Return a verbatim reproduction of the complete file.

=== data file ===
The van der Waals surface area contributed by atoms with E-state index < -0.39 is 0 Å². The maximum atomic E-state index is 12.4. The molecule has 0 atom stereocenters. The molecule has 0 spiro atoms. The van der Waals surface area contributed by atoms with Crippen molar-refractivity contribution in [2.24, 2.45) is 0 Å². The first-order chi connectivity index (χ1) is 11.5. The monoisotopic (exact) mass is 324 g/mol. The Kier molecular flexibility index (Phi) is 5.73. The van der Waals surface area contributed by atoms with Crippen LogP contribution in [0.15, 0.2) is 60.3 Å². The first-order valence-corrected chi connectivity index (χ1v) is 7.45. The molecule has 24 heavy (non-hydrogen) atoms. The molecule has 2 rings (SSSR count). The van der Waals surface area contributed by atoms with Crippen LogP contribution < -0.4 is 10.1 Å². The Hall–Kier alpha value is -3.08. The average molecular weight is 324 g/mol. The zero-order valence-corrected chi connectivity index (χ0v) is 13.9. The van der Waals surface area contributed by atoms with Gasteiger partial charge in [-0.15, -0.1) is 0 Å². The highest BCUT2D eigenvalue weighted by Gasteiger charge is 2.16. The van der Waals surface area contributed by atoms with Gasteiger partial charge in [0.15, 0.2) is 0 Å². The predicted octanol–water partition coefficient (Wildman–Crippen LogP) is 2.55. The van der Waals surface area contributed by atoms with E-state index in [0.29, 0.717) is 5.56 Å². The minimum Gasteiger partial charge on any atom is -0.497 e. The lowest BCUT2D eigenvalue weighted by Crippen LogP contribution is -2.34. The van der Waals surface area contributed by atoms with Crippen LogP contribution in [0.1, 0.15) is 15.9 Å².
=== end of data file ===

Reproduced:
The van der Waals surface area contributed by atoms with E-state index < -0.39 is 0 Å². The maximum atomic E-state index is 12.4. The molecule has 0 atom stereocenters. The molecule has 0 spiro atoms. The van der Waals surface area contributed by atoms with Crippen molar-refractivity contribution in [2.24, 2.45) is 0 Å². The first-order chi connectivity index (χ1) is 11.5. The monoisotopic (exact) mass is 324 g/mol. The Kier molecular flexibility index (Phi) is 5.73. The van der Waals surface area contributed by atoms with Crippen LogP contribution in [0.15, 0.2) is 60.3 Å². The first-order valence-corrected chi connectivity index (χ1v) is 7.45. The molecule has 24 heavy (non-hydrogen) atoms. The molecule has 2 rings (SSSR count). The van der Waals surface area contributed by atoms with Crippen LogP contribution < -0.4 is 10.1 Å². The Hall–Kier alpha value is -3.08. The average molecular weight is 324 g/mol. The zero-order valence-corrected chi connectivity index (χ0v) is 13.9. The van der Waals surface area contributed by atoms with Gasteiger partial charge in [-0.15, -0.1) is 0 Å². The highest BCUT2D eigenvalue weighted by Gasteiger charge is 2.16. The van der Waals surface area contributed by atoms with Gasteiger partial charge in [0.15, 0.2) is 0 Å². The predicted octanol–water partition coefficient (Wildman–Crippen LogP) is 2.55. The van der Waals surface area contributed by atoms with E-state index in [0.29, 0.717) is 5.56 Å². The minimum Gasteiger partial charge on any atom is -0.497 e. The lowest BCUT2D eigenvalue weighted by Crippen LogP contribution is -2.34. The van der Waals surface area contributed by atoms with Crippen LogP contribution in [0.1, 0.15) is 15.9 Å².